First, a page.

The Socio-economic Policy of The EU for Sustainable Development of SMEs versus The Indonesian experience


It has been recognized worldwide that small and medium enterprises (SMEs) play a vital role in economic development, as the enterprises have proved to be the primary source of job/employment creation and output growth. In almost all countries in the world including in the European Union and Indonesia, as they are the majority of enterprises, SMEs have a crucial role to play because of their potential contributions to poverty reduction, improvement of income distribution, employment creation, industrial development, rural development, and GDP growth and export growth. They also provide business opportunities to women, unemployed and less educated youths. These enterprises are important because they are very labor intensive and with their numbers far exceeding the number of large enterprises (LEs) making SMEs the main creators of job opportunities.

Given their vital role as discussed above, especially for poverty eradication, mostly amongst women,

the United Nations (UN) has assigned a great role to SMEs for taking a lead in achieving most of the economic related sustainable development goals (SDGs), including promoting inclusive and sustainable economic growth, increasing productive employment opportunities and decent work especially for the poor and vulnerable, particularly women and youth, advancing sustainable industrialization and innovation, and creating a positive push for a higher quality of life, better education and good health for all (OCED, 2017, cited from Dasaraju et al., 2020). At least theoretically, as they are the greatest generator of employment and business opportunities in developing/least developed countries, SMEs are the backbone for these countries to achieve the SDGs. But, for SMEs to able to play this role they must be highly competitive and able to grow rapidly in a sustainable manner.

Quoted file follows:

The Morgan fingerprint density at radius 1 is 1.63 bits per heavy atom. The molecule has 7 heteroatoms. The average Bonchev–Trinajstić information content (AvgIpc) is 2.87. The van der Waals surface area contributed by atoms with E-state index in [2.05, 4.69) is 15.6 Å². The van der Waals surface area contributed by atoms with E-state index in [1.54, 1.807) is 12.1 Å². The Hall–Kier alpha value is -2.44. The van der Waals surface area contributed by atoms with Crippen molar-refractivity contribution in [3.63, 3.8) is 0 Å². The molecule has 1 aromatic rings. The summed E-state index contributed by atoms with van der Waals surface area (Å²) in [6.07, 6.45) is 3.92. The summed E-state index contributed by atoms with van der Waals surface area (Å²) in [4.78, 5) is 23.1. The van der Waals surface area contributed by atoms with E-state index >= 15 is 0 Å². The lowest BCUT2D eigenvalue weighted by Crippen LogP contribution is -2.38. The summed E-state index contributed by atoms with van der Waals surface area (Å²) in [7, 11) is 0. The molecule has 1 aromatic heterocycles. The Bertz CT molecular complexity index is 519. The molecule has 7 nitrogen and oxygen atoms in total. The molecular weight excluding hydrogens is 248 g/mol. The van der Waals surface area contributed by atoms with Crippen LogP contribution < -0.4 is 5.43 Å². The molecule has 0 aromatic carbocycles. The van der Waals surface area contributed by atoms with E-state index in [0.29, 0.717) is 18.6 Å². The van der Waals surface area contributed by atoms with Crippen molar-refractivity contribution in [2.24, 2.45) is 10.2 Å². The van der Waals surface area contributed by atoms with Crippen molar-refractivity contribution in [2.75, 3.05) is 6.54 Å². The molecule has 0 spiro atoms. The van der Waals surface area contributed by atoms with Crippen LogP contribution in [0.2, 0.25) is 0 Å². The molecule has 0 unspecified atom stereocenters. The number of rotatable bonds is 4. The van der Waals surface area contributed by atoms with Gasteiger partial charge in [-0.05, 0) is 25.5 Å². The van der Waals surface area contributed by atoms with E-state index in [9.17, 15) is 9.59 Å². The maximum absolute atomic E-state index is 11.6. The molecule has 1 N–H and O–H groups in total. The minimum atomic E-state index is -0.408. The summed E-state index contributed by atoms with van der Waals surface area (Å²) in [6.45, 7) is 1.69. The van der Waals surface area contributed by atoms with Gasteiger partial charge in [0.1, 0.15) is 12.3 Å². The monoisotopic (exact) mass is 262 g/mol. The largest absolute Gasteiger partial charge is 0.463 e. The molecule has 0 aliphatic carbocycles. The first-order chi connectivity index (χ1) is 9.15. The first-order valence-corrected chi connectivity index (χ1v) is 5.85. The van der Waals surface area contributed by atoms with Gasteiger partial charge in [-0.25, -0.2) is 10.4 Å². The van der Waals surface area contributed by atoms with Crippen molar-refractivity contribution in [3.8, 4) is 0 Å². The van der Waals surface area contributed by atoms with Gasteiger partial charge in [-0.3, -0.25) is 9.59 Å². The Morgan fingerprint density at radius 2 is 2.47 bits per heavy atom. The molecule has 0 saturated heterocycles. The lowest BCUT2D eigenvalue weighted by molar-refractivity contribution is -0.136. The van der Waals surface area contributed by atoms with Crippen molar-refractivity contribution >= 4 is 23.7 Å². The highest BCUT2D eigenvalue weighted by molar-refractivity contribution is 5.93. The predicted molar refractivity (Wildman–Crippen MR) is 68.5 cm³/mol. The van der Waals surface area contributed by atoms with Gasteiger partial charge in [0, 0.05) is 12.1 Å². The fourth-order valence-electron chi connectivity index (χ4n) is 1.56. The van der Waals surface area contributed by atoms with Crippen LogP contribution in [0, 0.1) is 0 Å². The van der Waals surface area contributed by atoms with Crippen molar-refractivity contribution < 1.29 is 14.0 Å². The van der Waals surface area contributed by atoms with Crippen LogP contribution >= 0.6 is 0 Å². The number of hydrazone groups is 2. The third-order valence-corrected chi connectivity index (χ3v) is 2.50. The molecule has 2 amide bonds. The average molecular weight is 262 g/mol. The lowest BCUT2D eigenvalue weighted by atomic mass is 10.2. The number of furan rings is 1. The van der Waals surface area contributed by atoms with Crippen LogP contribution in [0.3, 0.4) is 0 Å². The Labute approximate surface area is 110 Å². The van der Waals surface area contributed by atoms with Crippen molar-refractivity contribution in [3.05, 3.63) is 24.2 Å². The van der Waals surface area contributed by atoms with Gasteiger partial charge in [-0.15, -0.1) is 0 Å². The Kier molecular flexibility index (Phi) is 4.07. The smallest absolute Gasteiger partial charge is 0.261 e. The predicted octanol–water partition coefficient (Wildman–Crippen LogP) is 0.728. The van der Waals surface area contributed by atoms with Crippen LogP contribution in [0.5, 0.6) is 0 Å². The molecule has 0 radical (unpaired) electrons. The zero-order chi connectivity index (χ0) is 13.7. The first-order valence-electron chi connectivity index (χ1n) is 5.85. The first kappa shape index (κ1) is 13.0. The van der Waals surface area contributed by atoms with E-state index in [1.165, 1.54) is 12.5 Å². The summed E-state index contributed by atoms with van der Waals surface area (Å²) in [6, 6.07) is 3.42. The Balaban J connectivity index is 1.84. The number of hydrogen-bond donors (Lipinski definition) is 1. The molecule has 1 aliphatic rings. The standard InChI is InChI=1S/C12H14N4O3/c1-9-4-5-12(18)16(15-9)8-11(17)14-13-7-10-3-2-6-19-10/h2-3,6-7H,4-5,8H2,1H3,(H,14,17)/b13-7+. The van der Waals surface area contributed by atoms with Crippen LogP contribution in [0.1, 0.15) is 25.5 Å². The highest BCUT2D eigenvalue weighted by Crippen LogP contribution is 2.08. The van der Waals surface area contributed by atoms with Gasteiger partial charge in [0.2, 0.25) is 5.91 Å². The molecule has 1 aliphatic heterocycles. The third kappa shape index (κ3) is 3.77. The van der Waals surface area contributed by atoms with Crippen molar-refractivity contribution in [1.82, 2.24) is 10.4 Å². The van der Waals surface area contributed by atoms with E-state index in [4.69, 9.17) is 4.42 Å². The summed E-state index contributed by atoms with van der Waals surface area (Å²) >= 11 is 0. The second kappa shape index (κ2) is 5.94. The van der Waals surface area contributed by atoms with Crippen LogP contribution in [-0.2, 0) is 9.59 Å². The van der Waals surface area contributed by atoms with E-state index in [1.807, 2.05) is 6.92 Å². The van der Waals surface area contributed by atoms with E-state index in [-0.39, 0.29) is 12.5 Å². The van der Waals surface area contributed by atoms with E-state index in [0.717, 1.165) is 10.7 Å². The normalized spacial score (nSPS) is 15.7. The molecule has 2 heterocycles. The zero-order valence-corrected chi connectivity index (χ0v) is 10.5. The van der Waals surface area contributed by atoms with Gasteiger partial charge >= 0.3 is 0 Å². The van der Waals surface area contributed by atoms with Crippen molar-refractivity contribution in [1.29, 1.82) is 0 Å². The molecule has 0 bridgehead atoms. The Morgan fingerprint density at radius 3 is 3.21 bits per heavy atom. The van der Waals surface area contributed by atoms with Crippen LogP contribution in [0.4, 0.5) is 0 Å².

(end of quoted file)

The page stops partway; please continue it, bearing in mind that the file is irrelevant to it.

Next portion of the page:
Therefore, governments in many countries, including in the European Union and Indonesia, are supporting capacity building in their SMEs largely through a variety of programs, of which in Indonesia subsidized credit schemes are the most important one. International institutions such as the World Bank, the Asian Development Bank (ADB) and the United Nations Industry and Development Organization (UNIDO)and many donor countries through bilateral co-operations have also played a crucial role in empowering SMEs in many developing countries.

With this background, this policy discussion paper series discusses the socio-economic policy of the European Union (EU) in supporting the achievement of SDGs and promoting the development of SMEs and the role of SMEs in achieving SDGs in Indonesian.